Changing Core Won’t Necessarily Fix Oilers Culture

When it comes to sports, there is no question that the belief an individual and/or team has in their own abilities to achieve their goal plays a part in how successful they will ultimately be. The Edmonton Oilers have demonstrated how a lack of confidence and self-doubt can result in a team continually spinning their wheels over the course of multiple seasons and in the minds of some, it has led to a “losing culture” apparently becoming an acceptable way of life for players inside their dressing room.

While there might be a bit of truth to that statement, this notion of Peter Chiarelli needing to change the core of this team in order to rid this roster of this so-called problem is absolutely absurd. Yes, losing has become a way of life for almost everyone who has pulled on an Oilers jersey over the last six years but if you honestly believe that has anything to do with Jordan Eberle, Taylor Hall or Ryan Nugent-Hopkins not caring enough to fix the issue, you are off your rocker.

Unbalanced Roster Remains Oilers Biggest Problem

Now, have Eberle, Hall and RNH had their problems over the years in trying to get this group over that hump and back to respectability? Most certainly and that cannot be ignored but the main issue has always been and still remains the lack of a balanced lineup to compete on a nightly basis at this level. Last time I checked, pretty sure that falls under the responsibility of the general manager and the rest of the front office team.

[Related Article: Time for Chiarelli to Prove His Worth]

Sorry, but it is not the aforementioned trio’s fault that they have yet to play with anything resembling an NHL blue line at any point in their young careers and have also lacked any sort of veteran supporting cast up front to help lighten the load over the years. Believe it or not, that is not on the players and while all of them have their fair share of blame to carry in this mess, let’s not be silly here.

Even though this organization has gone out and acquired players like Patrick Marron, David Perron, Benoit Pouliot, Andrej Sekera and Cam Talbot in recent years, all who had come from clubs who had enjoyed some form of team success in recent years, the Oilers continue to struggle to find their way. Contrary to popular belief, it’s not because of the players who wear the No. 4, 14 and 93. Perhaps management needs to finally step forward and help these guys out.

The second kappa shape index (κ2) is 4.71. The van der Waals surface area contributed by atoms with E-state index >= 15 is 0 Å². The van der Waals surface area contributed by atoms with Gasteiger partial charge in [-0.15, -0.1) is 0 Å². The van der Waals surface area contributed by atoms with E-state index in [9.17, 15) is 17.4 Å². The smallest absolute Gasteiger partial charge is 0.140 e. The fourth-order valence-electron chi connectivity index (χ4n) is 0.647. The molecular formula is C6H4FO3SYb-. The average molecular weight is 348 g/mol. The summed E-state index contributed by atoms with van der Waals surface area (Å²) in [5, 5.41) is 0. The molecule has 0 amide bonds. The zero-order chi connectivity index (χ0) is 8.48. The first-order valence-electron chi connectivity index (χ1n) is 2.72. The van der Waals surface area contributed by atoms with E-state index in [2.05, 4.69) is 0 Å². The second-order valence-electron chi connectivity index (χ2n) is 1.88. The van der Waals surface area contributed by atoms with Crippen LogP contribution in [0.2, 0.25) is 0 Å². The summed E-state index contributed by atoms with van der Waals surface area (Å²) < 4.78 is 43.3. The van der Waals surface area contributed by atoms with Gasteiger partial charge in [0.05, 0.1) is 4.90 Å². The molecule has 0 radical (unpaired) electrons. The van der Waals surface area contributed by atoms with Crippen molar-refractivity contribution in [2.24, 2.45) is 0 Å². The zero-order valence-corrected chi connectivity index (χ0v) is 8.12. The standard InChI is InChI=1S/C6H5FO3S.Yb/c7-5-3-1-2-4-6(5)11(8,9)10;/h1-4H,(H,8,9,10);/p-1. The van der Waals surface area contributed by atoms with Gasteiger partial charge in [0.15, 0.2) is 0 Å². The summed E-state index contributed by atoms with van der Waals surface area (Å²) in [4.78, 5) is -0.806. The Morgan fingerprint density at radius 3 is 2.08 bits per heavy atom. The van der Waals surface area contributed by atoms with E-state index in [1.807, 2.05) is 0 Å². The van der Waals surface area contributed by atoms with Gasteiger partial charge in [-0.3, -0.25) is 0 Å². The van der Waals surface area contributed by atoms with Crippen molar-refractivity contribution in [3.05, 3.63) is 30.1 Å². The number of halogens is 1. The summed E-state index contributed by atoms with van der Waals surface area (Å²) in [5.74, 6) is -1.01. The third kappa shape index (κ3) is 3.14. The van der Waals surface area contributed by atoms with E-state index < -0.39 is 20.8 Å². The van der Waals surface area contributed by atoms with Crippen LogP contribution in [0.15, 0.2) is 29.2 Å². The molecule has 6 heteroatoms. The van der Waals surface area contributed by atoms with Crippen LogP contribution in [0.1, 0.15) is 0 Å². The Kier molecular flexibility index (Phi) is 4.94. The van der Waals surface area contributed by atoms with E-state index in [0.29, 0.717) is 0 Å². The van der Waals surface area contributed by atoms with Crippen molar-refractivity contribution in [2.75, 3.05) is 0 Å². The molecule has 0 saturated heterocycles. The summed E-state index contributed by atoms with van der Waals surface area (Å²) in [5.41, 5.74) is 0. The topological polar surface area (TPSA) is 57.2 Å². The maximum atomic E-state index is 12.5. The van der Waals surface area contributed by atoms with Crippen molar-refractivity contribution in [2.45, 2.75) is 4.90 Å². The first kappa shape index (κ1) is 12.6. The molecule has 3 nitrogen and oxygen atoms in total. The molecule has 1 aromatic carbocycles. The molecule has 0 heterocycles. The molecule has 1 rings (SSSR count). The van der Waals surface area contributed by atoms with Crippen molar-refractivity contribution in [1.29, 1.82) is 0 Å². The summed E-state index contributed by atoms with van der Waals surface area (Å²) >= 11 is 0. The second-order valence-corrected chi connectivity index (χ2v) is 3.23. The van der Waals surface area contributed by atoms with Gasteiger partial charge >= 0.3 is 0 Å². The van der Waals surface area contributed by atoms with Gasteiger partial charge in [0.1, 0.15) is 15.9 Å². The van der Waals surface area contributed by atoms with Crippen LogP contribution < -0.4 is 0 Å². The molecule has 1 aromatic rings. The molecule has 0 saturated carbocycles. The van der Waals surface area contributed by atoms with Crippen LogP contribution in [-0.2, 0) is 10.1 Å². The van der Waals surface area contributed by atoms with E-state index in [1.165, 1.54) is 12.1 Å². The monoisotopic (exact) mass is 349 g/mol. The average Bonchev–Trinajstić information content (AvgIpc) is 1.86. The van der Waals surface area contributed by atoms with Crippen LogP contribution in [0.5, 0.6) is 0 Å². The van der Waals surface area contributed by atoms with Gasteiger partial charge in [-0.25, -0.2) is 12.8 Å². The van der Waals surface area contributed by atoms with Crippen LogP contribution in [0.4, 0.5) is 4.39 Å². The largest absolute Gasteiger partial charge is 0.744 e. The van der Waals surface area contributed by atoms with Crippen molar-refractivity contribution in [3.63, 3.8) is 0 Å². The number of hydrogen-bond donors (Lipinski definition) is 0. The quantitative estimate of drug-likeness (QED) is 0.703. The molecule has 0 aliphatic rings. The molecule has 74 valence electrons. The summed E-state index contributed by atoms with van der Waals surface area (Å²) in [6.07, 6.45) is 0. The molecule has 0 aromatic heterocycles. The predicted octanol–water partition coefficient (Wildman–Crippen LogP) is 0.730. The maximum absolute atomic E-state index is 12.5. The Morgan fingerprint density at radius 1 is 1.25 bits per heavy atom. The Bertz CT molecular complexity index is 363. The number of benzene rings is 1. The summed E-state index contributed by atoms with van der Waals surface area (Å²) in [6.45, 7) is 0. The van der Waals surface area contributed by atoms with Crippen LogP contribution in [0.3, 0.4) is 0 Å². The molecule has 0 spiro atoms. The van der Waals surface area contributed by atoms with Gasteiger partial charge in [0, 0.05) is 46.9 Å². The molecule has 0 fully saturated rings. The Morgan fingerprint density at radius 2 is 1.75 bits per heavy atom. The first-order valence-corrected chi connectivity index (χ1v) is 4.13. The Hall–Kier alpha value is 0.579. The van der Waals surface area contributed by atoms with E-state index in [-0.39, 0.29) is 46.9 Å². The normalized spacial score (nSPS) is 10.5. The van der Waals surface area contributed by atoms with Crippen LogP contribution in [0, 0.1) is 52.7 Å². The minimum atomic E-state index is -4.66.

No More Band-Aid Solutions

Obviously, the idea of continually trying to repair what ills this roster with one Band-Aid solution after another has been a routine that has now failed on an annual basis. With that being the case, should any of us really be surprised to see things play out in the manner they have over the last handful of seasons? In my mind, the answer to that question is obvious but unrealistic expectations from much of this fan base have clouded their collective judgement.

[Related Article: Where Do the Oilers and Yakupov Go From Here?]

In their defence, Edmonton has clearly done a decent enough job of selling their seemingly never-ending roster tweaking to suck the masses in and to this point, many have gladly bought into what they were selling. Thankfully, it appears as though those days are gone and from this point forward, substantial change will be needed in order to keep Oilers Nation happy and all-in on the rebuild.

At the end of the day, if Peter Chiarelli wants to address the “losing culture” that has surrounded the Edmonton Oilers organization for what must feel like an eternity for fans of the Orange and Blue, adding a bunch of NHL players who are capable of impacting this roster in the here and now has to be priority one. Moving a core piece or two may be necessary to help get that done but by no means should that make any of three scapegoats for what has gone on in this neck of the woods for the last number of years….as that distinction belongs to the various individuals who have lived upstairs throughout this entire ordeal.